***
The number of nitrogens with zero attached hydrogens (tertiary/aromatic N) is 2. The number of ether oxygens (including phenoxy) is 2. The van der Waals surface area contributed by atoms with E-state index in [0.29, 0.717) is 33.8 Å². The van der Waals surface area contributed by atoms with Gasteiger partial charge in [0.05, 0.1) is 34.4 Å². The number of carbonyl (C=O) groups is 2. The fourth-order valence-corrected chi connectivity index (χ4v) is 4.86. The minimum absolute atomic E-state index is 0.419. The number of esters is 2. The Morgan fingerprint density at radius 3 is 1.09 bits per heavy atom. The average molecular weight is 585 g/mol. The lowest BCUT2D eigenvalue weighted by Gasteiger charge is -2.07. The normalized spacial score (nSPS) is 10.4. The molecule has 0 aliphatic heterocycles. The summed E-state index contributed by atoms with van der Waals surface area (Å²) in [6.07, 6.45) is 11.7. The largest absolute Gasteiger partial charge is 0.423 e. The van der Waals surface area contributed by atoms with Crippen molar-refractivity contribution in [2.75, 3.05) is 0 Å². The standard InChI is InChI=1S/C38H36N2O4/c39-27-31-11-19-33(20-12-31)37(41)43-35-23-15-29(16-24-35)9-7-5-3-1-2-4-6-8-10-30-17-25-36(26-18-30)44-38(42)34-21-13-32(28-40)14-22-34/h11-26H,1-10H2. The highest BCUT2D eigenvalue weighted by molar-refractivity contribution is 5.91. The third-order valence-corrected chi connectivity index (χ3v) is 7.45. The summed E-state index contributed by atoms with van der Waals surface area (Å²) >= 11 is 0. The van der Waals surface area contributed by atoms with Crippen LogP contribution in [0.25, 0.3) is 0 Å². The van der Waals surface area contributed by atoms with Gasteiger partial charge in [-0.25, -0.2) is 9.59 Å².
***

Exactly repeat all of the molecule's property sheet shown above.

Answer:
The number of nitrogens with zero attached hydrogens (tertiary/aromatic N) is 2. The number of ether oxygens (including phenoxy) is 2. The van der Waals surface area contributed by atoms with E-state index in [0.29, 0.717) is 33.8 Å². The van der Waals surface area contributed by atoms with Gasteiger partial charge in [0.05, 0.1) is 34.4 Å². The number of carbonyl (C=O) groups is 2. The fourth-order valence-corrected chi connectivity index (χ4v) is 4.86. The minimum absolute atomic E-state index is 0.419. The number of esters is 2. The Morgan fingerprint density at radius 3 is 1.09 bits per heavy atom. The average molecular weight is 585 g/mol. The lowest BCUT2D eigenvalue weighted by Gasteiger charge is -2.07. The normalized spacial score (nSPS) is 10.4. The molecule has 0 aliphatic heterocycles. The summed E-state index contributed by atoms with van der Waals surface area (Å²) in [6.07, 6.45) is 11.7. The largest absolute Gasteiger partial charge is 0.423 e. The van der Waals surface area contributed by atoms with Crippen molar-refractivity contribution in [2.75, 3.05) is 0 Å². The standard InChI is InChI=1S/C38H36N2O4/c39-27-31-11-19-33(20-12-31)37(41)43-35-23-15-29(16-24-35)9-7-5-3-1-2-4-6-8-10-30-17-25-36(26-18-30)44-38(42)34-21-13-32(28-40)14-22-34/h11-26H,1-10H2. The highest BCUT2D eigenvalue weighted by molar-refractivity contribution is 5.91. The third-order valence-corrected chi connectivity index (χ3v) is 7.45. The summed E-state index contributed by atoms with van der Waals surface area (Å²) >= 11 is 0. The van der Waals surface area contributed by atoms with Crippen LogP contribution in [0.25, 0.3) is 0 Å². The van der Waals surface area contributed by atoms with Gasteiger partial charge in [-0.25, -0.2) is 9.59 Å².